A Kannada writer of great repute, Vivek Shanbhag has published two plays, three novels and five collections of stories. His novel Ghachar Ghochar, recently published in English – in Srinath Perur’s eloquent translation – reveals a consummate fiction writer at the height of his powers. He speaks about Kannada and English, Bangalore and Mumbai, and how literature can defeat the politics of dehumanisation. Excerpts from the conversation:
The fact of this book being translated into English has brought a certain new kind of attention to your work. And yet you have been an extremely significant writer in Kannada for many years. Do you find this skewed attention we give to English in India troubling? What has been your experience?
(Laughs) See, when [a book] moves into a language like English, it gets a wider readership – and when I say “wider”, I mean readers who come from different backgrounds, different cities, inside the country and outside the country. So it is natural that one gets this kind of attention. When you write in Kannada, you can take certain things for granted because you write for readers who share a certain cultural background, within a language. So when a work can be read across language, it is a pleasure for the writer.
We’re talking about English readers not knowing Indian languages, but even Indian literatures don’t know what is happening in other Indian literatures. I edited an Indian language journal [Deshakaala] for seven years, and I made a conscious effort to translate work directly from various Indian languages into Kannada.
Was it difficult to find good translators?
For at least seven or eight languages, I found good people. But I spent almost 80 per cent of my time on this section, called Deshabhashe, because I wanted to translate what was really significant – and significant to Kannada readers. And for that I had to speak to so many people, form small groups. Sometimes I even asked people to do rough translations, to help me decide. That’s when I realised how difficult it is even to access neighbouring languages.
For example, I published an extract from a Tamil text by a fisherman. His description of the sea is quite different from what we’re used to. These are things that would make our literature so rich. The politics in each of these languages is so different, the culture is so different... but we are not even aware of their existence.
Do you think translation can help address some of the divisiveness that afflicts the Indian literary sphere, between bhasha writers and writers in English?
It is like this: most bhasha writers can read English writers, English writers can’t read bhasha writers. So obviously if I can read you, and you can’t read me, you have no right to talk about me. So naturally they [bhasha writers] do not feel there is a dialogue possible.
The best of Kannada writers have always read and discussed the best of English and world literature. But even some of the country’s best writers are not available in English translation, not their whole body of work. And it is a loss, to everyone – to the English writers, because they don’t have access to a whole literature, and to the language writers, because they are not getting that other readership.
Ghachar Ghochar is set in Bangalore. But at the Delhi launch the other day, you said that until recently Kannada literature did not focus on the urban, and when the city did appear, it was Bombay and not Bangalore. Could you expand on that?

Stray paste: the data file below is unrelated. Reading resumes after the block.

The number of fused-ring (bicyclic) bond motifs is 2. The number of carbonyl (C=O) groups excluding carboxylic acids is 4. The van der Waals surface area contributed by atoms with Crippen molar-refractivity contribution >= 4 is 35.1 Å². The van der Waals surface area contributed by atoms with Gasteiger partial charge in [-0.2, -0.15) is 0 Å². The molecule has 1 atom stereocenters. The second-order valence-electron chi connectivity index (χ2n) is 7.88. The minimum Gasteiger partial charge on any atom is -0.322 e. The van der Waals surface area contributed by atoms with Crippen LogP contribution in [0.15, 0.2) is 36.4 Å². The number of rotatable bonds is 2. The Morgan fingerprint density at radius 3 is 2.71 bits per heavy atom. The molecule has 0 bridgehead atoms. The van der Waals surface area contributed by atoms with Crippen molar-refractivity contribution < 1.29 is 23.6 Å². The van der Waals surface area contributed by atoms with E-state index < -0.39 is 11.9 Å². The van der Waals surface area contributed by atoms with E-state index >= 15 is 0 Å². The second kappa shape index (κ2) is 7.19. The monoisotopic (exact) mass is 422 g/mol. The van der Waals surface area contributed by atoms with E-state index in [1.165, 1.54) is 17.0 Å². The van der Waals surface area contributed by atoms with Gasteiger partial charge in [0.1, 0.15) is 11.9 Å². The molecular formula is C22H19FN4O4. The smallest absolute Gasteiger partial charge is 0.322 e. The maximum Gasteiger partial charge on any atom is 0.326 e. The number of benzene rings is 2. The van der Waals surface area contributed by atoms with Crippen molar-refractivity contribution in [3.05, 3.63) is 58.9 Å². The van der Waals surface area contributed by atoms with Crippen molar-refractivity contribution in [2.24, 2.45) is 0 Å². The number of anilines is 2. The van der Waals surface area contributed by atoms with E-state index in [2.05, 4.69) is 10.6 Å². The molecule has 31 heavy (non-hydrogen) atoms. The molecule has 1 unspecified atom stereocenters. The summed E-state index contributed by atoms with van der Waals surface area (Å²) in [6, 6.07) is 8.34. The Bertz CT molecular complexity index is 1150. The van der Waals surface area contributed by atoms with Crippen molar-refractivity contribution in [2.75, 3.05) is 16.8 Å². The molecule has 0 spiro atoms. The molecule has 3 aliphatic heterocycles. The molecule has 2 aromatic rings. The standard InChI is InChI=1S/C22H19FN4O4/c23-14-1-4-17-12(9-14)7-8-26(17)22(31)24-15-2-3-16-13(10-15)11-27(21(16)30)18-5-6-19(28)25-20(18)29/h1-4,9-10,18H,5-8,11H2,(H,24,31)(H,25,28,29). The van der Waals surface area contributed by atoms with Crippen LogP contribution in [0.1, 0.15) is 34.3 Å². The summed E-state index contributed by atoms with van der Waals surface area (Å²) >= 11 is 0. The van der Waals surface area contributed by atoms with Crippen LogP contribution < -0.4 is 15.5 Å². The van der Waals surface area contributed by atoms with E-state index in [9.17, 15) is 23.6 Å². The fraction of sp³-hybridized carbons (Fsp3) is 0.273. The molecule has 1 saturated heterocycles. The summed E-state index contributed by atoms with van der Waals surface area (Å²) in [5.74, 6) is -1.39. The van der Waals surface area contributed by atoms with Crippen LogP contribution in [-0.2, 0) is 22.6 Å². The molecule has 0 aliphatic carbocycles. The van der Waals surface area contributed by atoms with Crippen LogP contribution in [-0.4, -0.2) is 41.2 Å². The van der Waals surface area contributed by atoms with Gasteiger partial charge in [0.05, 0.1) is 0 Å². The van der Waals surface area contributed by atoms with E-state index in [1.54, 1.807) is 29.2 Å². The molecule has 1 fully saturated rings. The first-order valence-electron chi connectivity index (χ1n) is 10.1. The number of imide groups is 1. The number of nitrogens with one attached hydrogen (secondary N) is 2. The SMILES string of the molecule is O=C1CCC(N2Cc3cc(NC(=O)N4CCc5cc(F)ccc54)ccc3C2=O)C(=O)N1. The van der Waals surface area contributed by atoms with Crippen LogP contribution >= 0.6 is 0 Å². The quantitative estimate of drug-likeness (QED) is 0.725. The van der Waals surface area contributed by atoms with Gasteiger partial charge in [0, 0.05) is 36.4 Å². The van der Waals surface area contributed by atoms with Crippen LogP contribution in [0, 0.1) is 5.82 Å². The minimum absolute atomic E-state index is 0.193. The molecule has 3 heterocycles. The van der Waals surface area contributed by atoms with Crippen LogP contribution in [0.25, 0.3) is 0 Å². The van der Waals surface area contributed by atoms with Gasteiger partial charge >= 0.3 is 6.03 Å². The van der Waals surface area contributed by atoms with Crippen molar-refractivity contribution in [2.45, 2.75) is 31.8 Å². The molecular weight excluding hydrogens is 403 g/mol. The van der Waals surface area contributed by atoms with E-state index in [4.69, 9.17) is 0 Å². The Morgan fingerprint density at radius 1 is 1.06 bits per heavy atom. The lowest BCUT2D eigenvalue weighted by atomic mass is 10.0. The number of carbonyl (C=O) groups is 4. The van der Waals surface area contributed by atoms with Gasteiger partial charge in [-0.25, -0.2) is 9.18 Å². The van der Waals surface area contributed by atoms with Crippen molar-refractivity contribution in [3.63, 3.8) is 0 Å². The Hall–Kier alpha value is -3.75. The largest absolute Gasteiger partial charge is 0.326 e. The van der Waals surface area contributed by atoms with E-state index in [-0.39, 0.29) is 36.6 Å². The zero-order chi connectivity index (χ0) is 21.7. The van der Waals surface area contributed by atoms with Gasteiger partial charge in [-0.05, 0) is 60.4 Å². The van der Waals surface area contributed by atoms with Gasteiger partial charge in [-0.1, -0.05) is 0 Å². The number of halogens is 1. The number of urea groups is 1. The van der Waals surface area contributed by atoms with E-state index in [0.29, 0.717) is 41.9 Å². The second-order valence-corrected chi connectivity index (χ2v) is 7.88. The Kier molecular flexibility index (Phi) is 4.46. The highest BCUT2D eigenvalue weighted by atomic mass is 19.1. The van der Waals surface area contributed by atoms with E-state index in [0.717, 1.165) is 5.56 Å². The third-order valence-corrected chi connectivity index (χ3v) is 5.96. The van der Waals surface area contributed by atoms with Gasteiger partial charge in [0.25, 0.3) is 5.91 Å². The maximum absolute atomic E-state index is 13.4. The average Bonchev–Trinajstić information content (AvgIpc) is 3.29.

Bangalore was not the city where people came for jobs: for people in north Karnataka that city was Bombay, for people in south Karnataka, it was Chennai. And in Kannada literature, the real experience of the city was captured by writers like Yashwant Chittal (to whom Ghachar Ghochar is dedicated), Jayant Kaikini and Shantinath Desai. They all lived in Bombay, at least for part of their lives.
Chittal’s Shikari, one of the most important Kannada novels, is set in the Bombay corporate world in 1979 – it’s an outstanding novel. Aravind Adiga has written about it in Outlook. Shantinath Desai’s Mukti, also set in Bombay in the 1970s, is one of the first modern Kannada novels. Kaikini, who is much younger, also has many stories set in Bombay.
I am not saying Bangalore is not there in literature. The first Kannada novel ever written, Indira (1884), was set in Bangalore. And there are many young writers who have written about it. But no one has been able to bring Bangalore into literature with the sort of intensity that Chittal or Desai or Kaikini brought Bombay.
But Bangalore is still a relatively new city; there are things that are yet to become part of our experience. Bombay has certain unwritten rules that it throws at the outsider. There is no such thing in Bangalore. Time needs to elapse between your experience and when you write, for the experience to resonate. Something similar is true of cities, I think.
You mean Bangalore is still changing.
A book like Maximum City can be written about Bangalore, but then it will be about old Bangalore. Because new Bangalore is still settling down. Nowadays, there are only 35 per cent Kannadigas in Bangalore. The city is a bit confused about where to position itself.
[Kannadigas] were never fanatic about the language before. So many of our major writers were not native Kannada speakers: Maasthi, one of our most important prose writers, spoke Tamil at home, Bendre spoke Marathi at home, and there are many writers like me, whose mother tongue is Konkani.
The Kannada Sahitya Parishad started in the home of a Telugu person. Bangalore was always warm and welcoming to people from different languages and cultures. But these people adopted and loved Kannada.
The speed at which the city is growing now, these 65 per cent people who have come from outside, have no space or time to really get into it. As a result there is an imbalance in the city. Bombay, in contrast, knows how to absorb people.
Do you think the English-Kannada divide has become much worse in recent times?